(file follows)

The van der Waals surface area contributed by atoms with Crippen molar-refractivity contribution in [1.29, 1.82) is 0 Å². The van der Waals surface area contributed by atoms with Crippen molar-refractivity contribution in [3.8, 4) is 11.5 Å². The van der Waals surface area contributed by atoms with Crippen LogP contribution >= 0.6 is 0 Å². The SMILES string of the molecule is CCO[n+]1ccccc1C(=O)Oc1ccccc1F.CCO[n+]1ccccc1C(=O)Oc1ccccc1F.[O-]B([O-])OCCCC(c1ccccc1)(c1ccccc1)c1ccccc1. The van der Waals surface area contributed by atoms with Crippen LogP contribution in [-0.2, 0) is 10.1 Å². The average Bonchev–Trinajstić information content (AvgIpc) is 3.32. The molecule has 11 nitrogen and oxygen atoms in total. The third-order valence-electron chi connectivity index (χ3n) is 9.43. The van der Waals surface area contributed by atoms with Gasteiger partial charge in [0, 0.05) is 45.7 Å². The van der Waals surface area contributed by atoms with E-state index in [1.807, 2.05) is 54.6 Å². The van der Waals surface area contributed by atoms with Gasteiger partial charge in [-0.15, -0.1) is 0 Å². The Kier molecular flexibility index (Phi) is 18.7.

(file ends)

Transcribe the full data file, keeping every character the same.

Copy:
The van der Waals surface area contributed by atoms with Crippen molar-refractivity contribution in [1.29, 1.82) is 0 Å². The van der Waals surface area contributed by atoms with Crippen molar-refractivity contribution in [3.8, 4) is 11.5 Å². The van der Waals surface area contributed by atoms with Crippen LogP contribution >= 0.6 is 0 Å². The SMILES string of the molecule is CCO[n+]1ccccc1C(=O)Oc1ccccc1F.CCO[n+]1ccccc1C(=O)Oc1ccccc1F.[O-]B([O-])OCCCC(c1ccccc1)(c1ccccc1)c1ccccc1. The van der Waals surface area contributed by atoms with Crippen LogP contribution in [-0.2, 0) is 10.1 Å². The average Bonchev–Trinajstić information content (AvgIpc) is 3.32. The molecule has 11 nitrogen and oxygen atoms in total. The third-order valence-electron chi connectivity index (χ3n) is 9.43. The van der Waals surface area contributed by atoms with Gasteiger partial charge in [0, 0.05) is 45.7 Å². The van der Waals surface area contributed by atoms with E-state index in [1.807, 2.05) is 54.6 Å². The van der Waals surface area contributed by atoms with Gasteiger partial charge in [-0.15, -0.1) is 0 Å². The Kier molecular flexibility index (Phi) is 18.7.